SAN FRANCISCO (CBS SF) — A work crew has uncovered a long-lost tombstone buried deep beneath a home’s underground garage in San Francisco’s Laurel Heights neighborhood.

The Lowe’s Electrical crew was ripping up the floor of the garage to put in new power lines when their work grounded to a halt as they thought they had hit a large rock.

“We thought it was maybe a rock, but oh, it has a letter on it and we realize it’s marble and not regular rock,” said worker Jashua Rivera. “So I uncovered a little bit and there was some writing and realized it was a tombstone and got creeped out a little bit.”

It not the first time a work crew has made such an eerie discovery. In May 2016, a crew working on a home renovation project near Lone Mountain in San Francisco uncovered the coffin of a young girl that was buried in the 1800s.

After months of intensive work, the body was identified as that of Edith Howard Cook who died in 1876 and was reburied in a local cemetery.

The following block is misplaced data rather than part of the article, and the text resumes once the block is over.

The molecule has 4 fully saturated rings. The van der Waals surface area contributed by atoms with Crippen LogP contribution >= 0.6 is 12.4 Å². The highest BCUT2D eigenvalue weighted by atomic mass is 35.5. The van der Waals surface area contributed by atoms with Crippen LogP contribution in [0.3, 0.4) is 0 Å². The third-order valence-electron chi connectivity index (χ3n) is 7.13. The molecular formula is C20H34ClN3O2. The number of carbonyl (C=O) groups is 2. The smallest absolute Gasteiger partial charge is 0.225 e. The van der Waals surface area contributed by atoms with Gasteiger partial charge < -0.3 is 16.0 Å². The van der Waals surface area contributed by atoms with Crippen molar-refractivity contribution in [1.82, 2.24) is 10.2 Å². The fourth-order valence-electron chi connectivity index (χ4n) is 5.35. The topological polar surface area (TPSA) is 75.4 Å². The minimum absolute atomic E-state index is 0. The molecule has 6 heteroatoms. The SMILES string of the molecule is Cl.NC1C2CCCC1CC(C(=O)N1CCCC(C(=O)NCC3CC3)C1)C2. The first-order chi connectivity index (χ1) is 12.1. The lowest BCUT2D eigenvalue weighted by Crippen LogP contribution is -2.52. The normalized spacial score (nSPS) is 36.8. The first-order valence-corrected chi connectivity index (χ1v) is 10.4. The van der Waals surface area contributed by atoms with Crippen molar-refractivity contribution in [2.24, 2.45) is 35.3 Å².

However, the newest discovery still has the construction crew a bit unnerved.

“Some of them (the work crew) even ran for the street,” said fellow worker Daniel McCluskey of the discovery.

Frank Graziano said the tombstone was a grave marker for a man named Charlie Cooper, who came to San Francisco from Germany.

“That is a old, old tombstone,” Graziano said. “I have never ran into anything like this. I’ve found old fishing gear and stuff…A whole family is on the side of this – the mother, the father and they had lost a child after 13 days.”

But unlike the discovery on nearby Lone Mountain, the crew did not locate any bodies.

The area used to be home to the Laurel Heights cemetery, but as San Francisco grew the remains were relocated in cemeteries in Colma.

Some of the tombstones were not moved and used in construction projects in the neighborhood.

While there was no need to relocate remains this time, the work crew would like to find where Charles Cooper and his family was reburied and place the tombstone there.

“We can bring some kind of peace to whoever was here, because I’m sure they didn’t want their tombstone thrown over and just buried,” said Graziano. “I wouldn’t want mine.”

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